3. Nancy, I love your vintage pics.

  4. Bob Weingarten

    I did some history on 5 Quintard Place and found that in 1938 a John H. Quintard sold lot number 3 to Charles and Velma Frybarger. I have not checked the other lots on the Place yet but if anyone is interested I can.

    • Thanks, Bob. Was it called Quintard Place then?

    • The land was originally owned by the Jennings family and sold to Mr Quintard @ 1939. He subdivided into 8 lots. All of them sold for $1,000 My father bought lot #5 in ‘49 from Nellie Galaske for $1,000 after turning down her offer to sell both #5 and #6 for the princely sum of $1,500. When John H Quintard died I believe he was residing in Norwalk. The northerly 800 foot length of the road was owned by Peter and Alice Oleinik. They had fruit trees and vegetable gardens but they kept half of their property open fields for all of us kids to enjoy. Mr Oleinik would cut the field with his tractor and our “rent” for the use of his field was to rake up the hay. Very much enjoyed Nancy’s recollections. Her mother Virginia “Jinx” Powers was a lovely person and accomplished athlete too.

  5. Bonnie Connolly

    Was Diana Powers in the Staples class of 1967? That was my class and I think I remember her. What class was Nancy?

  6. All I know is.. this is fabulous. For us history freaks, this is like food..no.. it’s like dessert!! To hear from people like Nancy Powers and Bob Grant, who grew up here and can give this kind of color for generations to come is absolutely priceless. I’ve thanked Dan several times for this great blog and he says “we should all be thanked”.. I think he is right.. thanks, everybody.. this is precious information!!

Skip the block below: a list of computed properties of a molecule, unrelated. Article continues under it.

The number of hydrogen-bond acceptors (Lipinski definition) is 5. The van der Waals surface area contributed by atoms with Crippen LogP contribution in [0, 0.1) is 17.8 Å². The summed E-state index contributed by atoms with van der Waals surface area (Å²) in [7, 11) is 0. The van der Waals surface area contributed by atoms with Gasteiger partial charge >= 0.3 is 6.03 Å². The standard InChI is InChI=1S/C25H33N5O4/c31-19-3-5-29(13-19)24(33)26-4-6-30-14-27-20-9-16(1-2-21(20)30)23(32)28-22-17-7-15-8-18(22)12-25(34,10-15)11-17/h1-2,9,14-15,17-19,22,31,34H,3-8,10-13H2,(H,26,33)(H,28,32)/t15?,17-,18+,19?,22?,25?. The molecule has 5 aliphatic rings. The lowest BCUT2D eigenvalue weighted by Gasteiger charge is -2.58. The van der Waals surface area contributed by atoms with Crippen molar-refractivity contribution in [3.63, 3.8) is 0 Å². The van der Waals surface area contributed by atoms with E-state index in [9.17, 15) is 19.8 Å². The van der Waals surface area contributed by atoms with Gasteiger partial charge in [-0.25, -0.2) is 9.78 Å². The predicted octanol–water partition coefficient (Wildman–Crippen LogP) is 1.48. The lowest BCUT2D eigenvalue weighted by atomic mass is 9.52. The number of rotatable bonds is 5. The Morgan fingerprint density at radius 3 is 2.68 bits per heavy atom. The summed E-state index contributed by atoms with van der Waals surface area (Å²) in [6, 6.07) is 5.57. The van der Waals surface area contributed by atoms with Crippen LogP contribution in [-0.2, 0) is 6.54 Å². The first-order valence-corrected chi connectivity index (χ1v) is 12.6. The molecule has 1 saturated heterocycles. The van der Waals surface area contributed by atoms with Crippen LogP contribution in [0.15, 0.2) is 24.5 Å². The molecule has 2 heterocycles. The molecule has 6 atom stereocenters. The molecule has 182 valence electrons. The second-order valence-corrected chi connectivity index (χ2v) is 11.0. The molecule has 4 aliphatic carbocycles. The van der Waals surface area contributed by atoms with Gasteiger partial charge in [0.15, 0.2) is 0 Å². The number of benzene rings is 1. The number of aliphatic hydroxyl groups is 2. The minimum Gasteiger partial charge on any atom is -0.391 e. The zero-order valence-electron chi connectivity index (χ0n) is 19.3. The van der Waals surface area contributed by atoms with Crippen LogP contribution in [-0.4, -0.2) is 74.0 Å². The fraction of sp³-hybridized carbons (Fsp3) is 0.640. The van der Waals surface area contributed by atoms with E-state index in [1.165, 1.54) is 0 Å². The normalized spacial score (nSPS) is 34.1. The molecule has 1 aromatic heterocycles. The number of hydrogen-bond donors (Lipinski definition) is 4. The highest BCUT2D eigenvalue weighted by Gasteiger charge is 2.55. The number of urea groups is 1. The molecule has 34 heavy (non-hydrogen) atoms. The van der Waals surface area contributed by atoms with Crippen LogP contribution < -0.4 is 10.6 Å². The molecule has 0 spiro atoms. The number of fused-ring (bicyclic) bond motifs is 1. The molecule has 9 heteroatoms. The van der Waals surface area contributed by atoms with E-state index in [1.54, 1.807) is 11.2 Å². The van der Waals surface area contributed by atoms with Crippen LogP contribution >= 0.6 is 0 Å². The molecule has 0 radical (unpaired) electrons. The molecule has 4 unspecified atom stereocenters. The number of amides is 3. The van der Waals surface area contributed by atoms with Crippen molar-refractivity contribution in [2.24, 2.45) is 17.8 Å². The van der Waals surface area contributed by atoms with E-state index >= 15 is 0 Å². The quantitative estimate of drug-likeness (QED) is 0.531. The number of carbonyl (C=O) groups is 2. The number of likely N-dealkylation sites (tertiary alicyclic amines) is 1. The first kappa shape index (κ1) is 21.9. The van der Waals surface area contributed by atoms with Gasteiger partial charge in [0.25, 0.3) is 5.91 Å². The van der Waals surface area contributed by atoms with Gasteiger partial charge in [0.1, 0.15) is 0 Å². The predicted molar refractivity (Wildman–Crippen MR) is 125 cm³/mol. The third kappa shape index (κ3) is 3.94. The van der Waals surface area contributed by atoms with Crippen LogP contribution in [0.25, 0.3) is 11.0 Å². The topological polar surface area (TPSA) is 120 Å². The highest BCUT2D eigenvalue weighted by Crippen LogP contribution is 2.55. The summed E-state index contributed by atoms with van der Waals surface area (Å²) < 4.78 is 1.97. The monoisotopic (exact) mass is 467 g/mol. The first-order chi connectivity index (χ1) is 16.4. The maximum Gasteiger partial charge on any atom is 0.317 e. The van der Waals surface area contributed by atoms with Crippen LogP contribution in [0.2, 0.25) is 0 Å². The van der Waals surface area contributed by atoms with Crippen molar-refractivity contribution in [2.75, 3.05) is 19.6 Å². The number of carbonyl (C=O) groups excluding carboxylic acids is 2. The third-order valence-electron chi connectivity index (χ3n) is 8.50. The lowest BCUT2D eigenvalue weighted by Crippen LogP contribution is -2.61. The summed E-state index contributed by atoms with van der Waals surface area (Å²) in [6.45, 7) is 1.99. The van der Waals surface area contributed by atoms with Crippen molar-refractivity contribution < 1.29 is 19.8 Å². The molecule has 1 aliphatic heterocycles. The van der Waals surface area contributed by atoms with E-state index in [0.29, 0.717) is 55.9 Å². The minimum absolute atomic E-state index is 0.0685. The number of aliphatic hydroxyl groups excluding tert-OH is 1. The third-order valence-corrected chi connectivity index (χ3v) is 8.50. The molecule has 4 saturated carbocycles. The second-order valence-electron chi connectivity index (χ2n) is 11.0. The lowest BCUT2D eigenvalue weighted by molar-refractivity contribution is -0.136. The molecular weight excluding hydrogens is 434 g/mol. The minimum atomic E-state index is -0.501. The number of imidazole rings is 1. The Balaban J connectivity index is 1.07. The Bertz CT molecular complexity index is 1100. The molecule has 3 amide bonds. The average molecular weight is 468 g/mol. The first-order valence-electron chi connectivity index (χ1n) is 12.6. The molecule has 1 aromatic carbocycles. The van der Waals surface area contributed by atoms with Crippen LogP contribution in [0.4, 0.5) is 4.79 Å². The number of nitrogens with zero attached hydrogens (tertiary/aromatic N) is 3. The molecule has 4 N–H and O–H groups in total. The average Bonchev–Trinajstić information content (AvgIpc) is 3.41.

7. Nancy Powers Conklin

    Bonnie, my sister Diana, graduated in 1967 with you, I believe. I was in the class of ’69, two years later. I think I played basketball with you, Bonnie with Miss Farriss coaching, in ’66-67. I was on the JV team.

    • Bonnie Scott Connolly

      Thank you Nancy. I knew both names sounded familiar. Thanks for clearing up my foggy mind lol.

  8. Thank you for capturing such a great snap shot of the sense of the neighborhood feel that is a throw back to the days I think we all crave but still exists on Quintard Place! Did you know you could also live on this street you are reading about! Check out 5 Quintard Place. The original splendor still exists!

    https://compass.com/listing/253727054174918369/view?agent_id=5bede5cc9474a841ee884d8d

  9. Katherine Ross

    My kids grew up on Quintard Place, we lived there for 20 years. It was such a wonderful place to raise a family. Even though we moved off the street in 2006, we remain close friends, still enjoying yearly traditions together.

  10. John Kelley

    I don’t know if this is the exact street or another coming off of S. Maple Avenue, but when I was in 5th grade in 1958, my sister and I took piano lessons with a Miss Cerullo, who lived with her parents and taught piano lessons in the living room. She also taught a music theory class in the basement, which was finished and had a blackboard. Once or twice a year her students and their parents would pack the living room to show off their accomplishments.

  11. Richard Fogel

    its a very nice street with nice families.

  12. Kathy Ross’ comment reminds me that by 1984 Quintard (with the exception of the teenagers Lori & Debbie Christ) was getting pretty long in the tooth. Then, we enjoyed a renaissance of children led by the Yearwoods, Stackhouses, Sutkas, Cohens and Cliff and Kathy Ross. They created their own memories every bit as special as mine and Nancy’s . And, Lori Christ Siegel has also returned and is raising her family from her original Quintard home